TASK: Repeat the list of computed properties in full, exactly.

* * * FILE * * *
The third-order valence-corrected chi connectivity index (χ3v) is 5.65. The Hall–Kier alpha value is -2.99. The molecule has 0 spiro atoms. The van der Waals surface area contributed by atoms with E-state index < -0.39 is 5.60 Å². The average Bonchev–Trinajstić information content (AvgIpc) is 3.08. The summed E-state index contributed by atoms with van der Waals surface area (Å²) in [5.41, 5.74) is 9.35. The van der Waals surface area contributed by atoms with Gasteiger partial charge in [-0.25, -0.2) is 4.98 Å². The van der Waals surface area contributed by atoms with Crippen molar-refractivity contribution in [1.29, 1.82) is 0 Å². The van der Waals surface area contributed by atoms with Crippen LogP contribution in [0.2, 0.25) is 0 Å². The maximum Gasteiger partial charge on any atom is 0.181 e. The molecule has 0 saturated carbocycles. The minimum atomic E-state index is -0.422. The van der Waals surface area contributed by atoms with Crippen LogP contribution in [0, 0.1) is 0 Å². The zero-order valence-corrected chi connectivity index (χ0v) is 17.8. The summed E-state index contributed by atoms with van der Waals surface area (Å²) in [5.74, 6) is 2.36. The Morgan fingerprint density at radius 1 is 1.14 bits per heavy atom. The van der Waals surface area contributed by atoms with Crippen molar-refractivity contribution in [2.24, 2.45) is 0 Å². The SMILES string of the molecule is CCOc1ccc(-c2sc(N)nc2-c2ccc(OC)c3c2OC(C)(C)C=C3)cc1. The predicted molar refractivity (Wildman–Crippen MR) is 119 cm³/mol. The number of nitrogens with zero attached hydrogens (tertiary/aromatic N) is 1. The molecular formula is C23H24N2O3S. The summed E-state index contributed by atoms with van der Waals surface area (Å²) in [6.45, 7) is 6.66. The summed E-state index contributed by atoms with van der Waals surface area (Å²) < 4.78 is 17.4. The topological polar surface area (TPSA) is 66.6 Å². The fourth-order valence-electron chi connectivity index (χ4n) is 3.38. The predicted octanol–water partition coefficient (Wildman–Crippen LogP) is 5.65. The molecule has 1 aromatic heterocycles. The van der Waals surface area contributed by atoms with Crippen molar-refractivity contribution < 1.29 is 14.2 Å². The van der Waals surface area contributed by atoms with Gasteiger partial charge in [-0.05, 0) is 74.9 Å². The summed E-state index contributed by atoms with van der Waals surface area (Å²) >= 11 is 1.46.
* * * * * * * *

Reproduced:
The third-order valence-corrected chi connectivity index (χ3v) is 5.65. The Hall–Kier alpha value is -2.99. The molecule has 0 spiro atoms. The van der Waals surface area contributed by atoms with E-state index < -0.39 is 5.60 Å². The average Bonchev–Trinajstić information content (AvgIpc) is 3.08. The summed E-state index contributed by atoms with van der Waals surface area (Å²) in [5.41, 5.74) is 9.35. The van der Waals surface area contributed by atoms with Gasteiger partial charge in [-0.25, -0.2) is 4.98 Å². The van der Waals surface area contributed by atoms with Crippen molar-refractivity contribution in [1.29, 1.82) is 0 Å². The van der Waals surface area contributed by atoms with Crippen LogP contribution in [0.2, 0.25) is 0 Å². The maximum Gasteiger partial charge on any atom is 0.181 e. The molecule has 0 saturated carbocycles. The minimum atomic E-state index is -0.422. The van der Waals surface area contributed by atoms with Crippen LogP contribution in [0, 0.1) is 0 Å². The zero-order valence-corrected chi connectivity index (χ0v) is 17.8. The summed E-state index contributed by atoms with van der Waals surface area (Å²) in [5.74, 6) is 2.36. The Morgan fingerprint density at radius 1 is 1.14 bits per heavy atom. The van der Waals surface area contributed by atoms with Crippen molar-refractivity contribution in [2.24, 2.45) is 0 Å². The SMILES string of the molecule is CCOc1ccc(-c2sc(N)nc2-c2ccc(OC)c3c2OC(C)(C)C=C3)cc1. The predicted molar refractivity (Wildman–Crippen MR) is 119 cm³/mol. The number of nitrogens with zero attached hydrogens (tertiary/aromatic N) is 1. The molecular formula is C23H24N2O3S. The summed E-state index contributed by atoms with van der Waals surface area (Å²) in [6.45, 7) is 6.66. The summed E-state index contributed by atoms with van der Waals surface area (Å²) < 4.78 is 17.4. The topological polar surface area (TPSA) is 66.6 Å². The fourth-order valence-electron chi connectivity index (χ4n) is 3.38. The predicted octanol–water partition coefficient (Wildman–Crippen LogP) is 5.65. The molecule has 1 aromatic heterocycles. The van der Waals surface area contributed by atoms with Crippen molar-refractivity contribution < 1.29 is 14.2 Å². The van der Waals surface area contributed by atoms with Gasteiger partial charge in [-0.05, 0) is 74.9 Å². The summed E-state index contributed by atoms with van der Waals surface area (Å²) >= 11 is 1.46.